Yet, this is exactly what riders must do this Wednesday when the ascend the murderously steep Mur de Huy, which has gradients of up to 26% in its middle, not once, or twice, but three times during Flèche Wallonne. The last ascent is the hardest because the race finishes right. At. The. Top. Revisit that memory of your steepest hill. Can you imagine having to sprint up it full bore now? Now you know why this race is a classic.
If you need any proof? Just look at the list of recent winners - Gilbert and Evans won in 2010 and 2011, then Joaquím Rodriguez in 2012. This is one finale where you will never see an undeserving winner. Want to know more?
La Flèche Wallonne literally means the Walloon Arrow, named after its distinctly shaped profile through the Wallonia region in Belgium. That's the part where they speak French and make baby Phillipe Gilberts. The arrow starts in Charleroi and travels to Huy, where it begins its first ascent of the legendary Mur. After the first ascent, riders will do two circuits of decreasing length, each with a fair number of climbs to navigate. As you've gathered by now, each lap goes over over the Mur at the end of the lap. Phew, bring your climbing legs!
The course weeds out a fair number of riders, but because the finish is so hard, we usually see a group of 50+ riders hitting the bottom of the Mur de Huy together with 1300m to go. A few daredevils may take advantage of the greater number of climbs put on the finishing circuit last year (and spaced closer together) and try to sneak away before the Mur. This rarely works, though, and is rarely even attempted such is the capacity of the Mur to demolish a time gap of under 20 seconds. Ryder Hesjedal and Lars Peter Nordhaug tried last year and for a moment it appeared their audacity may be rewarded until the double digit gradients halfway up the climb quickly proved their adventure a folly.
And the Mur? It starts off gentle, enticing a few doomed attacks near the base. But the smart riders refrain, knowing there is 1300m at an average gradient of 9.3% awaiting them. These early attacks, they fizzle when the climb begins a prolonged section in the neighborhood of 11% from 900m-500m to go. And then? 100m at 17%. This is where the dreaded 26% gradient is located, right in the middle of a turn. The words "Huy Huy Huy Huy" taunt the riders, all of whom are going plenty slow enough to read them. The riders who have a chance at the finish all move to the fore here - or, more accurately, every mortal falls behind. But nobody makes their move yet.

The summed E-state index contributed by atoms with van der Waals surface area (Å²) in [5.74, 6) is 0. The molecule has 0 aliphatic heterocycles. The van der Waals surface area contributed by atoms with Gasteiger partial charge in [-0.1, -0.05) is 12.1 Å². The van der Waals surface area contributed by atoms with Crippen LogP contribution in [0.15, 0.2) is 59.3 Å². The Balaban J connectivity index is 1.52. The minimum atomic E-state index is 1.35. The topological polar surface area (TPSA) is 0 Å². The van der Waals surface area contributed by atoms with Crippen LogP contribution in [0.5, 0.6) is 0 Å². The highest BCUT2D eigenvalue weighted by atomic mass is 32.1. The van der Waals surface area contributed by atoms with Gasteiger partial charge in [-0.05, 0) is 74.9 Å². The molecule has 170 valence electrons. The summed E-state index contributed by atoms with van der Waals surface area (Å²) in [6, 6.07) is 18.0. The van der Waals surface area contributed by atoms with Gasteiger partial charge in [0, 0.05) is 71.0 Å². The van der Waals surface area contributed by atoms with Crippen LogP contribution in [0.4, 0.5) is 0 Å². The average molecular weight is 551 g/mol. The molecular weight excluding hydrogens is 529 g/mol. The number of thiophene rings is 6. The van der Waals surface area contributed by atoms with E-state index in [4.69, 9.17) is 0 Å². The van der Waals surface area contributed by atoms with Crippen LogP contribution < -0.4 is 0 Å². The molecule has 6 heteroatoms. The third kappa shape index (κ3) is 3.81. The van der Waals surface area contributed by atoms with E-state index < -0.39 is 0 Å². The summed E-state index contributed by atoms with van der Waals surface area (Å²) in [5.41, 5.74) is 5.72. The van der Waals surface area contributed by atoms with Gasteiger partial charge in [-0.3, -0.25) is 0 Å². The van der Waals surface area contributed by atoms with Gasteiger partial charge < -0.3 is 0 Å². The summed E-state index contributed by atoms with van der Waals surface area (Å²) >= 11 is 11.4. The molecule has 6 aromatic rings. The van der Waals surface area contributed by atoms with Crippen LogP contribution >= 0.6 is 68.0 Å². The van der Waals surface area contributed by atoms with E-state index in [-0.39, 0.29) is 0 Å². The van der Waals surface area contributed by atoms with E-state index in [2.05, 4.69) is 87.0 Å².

The top of the Mur de Huy? It flattens out, if only comparatively. From 400m to go to 100m, the gradient is in the range of 14-15% before flattening out to a tame 6% for the final 100m.
Riders who attack before the final 100m? They are the ones who mis-judge the finish, except for perhaps Emma Pooley and Phillipe Gilbert, who turned on the afterburners from further out in their recent victories. Do you remember 2010, when Contador put in a searing acceleration with 200m to go and looked to have the race won? Until Cadel Evans (victim of the same tactical blunder in years past) started his sprint with 100m to go?
Patience. That is how you win here. For illustration, the 2010 edition.
Who likes this finish? Two types of riders, actually. The pure climbers, especially the snappy ones, always do well here. My pick would be Joaquim Rodriguez, who won last year, but he fell in Amstel Gold on Sunday and his knee may not be quite recovered. In lieu of J-Rod, my pick would be Alejandro Valverde, a former winner, ahead of Philippe Gilbert.